The quest for a good light beer

Lately I’ve become a bit of a wine snob, which despite being very enjoyable and cultured and all that, has plenty of drawbacks – one being the financial expense, the other being alcohol content. When you hit your quarter-life crisis stage like me it can be irresponsible to drink too much, so some compromises need to be made.

So I like having a glass of wine now and then, that’s fine. But I like having a beer now and then as well. That’s why I came up with the genius idea of trying light beer – so I can have the best of both worlds… Smart, right?

Trouble is, I’m also a beer snob. I don’t think it’s anything to be ashamed of, with all the amazing microbreweries popping up around Victoria creating a huge range of delicious options. The situation presents a challenge, however, when it comes to low-alcohol beers, which are renowned for tasting like watered down versions of something that wasn’t super special in the first place.

So I’ve begun a quest. A quest for a good light beer. Maybe you’ve never ordered a light beer in a bar or restaurant (yes I can hear a pile of blokes scoffing at the suggestion), but I’ve noticed there’s an issue there. Responsible drivers have little choice: Cascade Premium Light… or water.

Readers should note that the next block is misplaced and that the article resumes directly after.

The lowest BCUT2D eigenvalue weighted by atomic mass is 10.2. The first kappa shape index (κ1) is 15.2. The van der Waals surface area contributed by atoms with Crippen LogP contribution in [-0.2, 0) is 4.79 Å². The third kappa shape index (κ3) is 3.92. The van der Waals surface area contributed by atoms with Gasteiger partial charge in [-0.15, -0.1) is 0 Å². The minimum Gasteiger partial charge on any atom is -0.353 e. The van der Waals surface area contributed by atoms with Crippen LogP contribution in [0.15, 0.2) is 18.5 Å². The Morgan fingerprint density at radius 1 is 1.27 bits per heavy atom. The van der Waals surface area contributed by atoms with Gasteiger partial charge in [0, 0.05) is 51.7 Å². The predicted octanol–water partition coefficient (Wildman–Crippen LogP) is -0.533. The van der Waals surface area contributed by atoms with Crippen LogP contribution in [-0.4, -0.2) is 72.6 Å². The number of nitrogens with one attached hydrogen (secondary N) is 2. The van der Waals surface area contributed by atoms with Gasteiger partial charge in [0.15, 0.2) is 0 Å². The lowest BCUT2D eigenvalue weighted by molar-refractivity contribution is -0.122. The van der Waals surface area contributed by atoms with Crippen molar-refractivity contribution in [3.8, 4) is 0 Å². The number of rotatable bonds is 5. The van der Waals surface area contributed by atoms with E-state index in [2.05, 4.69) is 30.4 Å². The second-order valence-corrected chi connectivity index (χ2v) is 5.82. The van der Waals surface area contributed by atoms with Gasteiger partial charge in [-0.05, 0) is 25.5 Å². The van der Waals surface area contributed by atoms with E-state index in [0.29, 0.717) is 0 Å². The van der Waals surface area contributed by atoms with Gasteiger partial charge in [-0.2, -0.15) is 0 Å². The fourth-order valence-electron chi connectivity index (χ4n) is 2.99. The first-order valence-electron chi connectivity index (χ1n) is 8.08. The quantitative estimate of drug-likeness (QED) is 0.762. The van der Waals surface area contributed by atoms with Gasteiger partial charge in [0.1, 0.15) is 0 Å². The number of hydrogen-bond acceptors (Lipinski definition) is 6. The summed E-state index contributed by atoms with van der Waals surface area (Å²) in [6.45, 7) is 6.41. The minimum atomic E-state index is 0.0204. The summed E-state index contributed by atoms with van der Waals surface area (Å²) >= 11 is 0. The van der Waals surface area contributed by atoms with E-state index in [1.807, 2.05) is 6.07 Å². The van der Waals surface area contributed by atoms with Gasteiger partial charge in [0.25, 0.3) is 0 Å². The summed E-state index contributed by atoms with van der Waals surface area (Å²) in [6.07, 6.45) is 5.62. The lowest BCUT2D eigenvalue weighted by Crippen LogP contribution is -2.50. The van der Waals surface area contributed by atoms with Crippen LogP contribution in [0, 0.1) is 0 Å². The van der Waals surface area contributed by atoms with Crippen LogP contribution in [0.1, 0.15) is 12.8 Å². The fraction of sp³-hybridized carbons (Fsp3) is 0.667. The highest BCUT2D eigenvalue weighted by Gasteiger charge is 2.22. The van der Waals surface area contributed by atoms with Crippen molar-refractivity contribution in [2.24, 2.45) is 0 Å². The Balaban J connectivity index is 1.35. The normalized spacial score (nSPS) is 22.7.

Cascade Premium Light (2.6%): Displays an uninspiring, cheap taste.

Cascade Premium Light (2.6%): Displays an uninspiring, cheap taste.

Over the past few years Victoria has had so many new boutique microbreweries experimenting with various exotic styles of beers, many of them super hoppy and full-flavoured. Many of us have become accustomed to this gourmet style, so the mainstream light choice, Cascade Premium Light, just doesn’t cut it anymore. 

I want to find a light beer I can enjoy enough as much as a Little Creatures Pale Ale (well nearly as much). I want the option to choose something that I can drink for the sake of flavour and be confident I can drive home afterwards. Or to be able to sample some of that pricey Shiraz and still be conscious enough to fully appreciate it.

So I decided to visit a few specialty beer shops to find out what their options were.

James Boag’s Premium Light: the obvious second choice.

If you walk into a bottle shop, bar or restaurant and ask what selection of light beers they have, you very often get a choice of Cascade Premium Light or James Boag’s Premium Light. I’d say the flavour of Boag’s is probably less offensive than Cascade’s, but there’s nothing too special going on either. It’s definitely got that dreaded watered-down taste.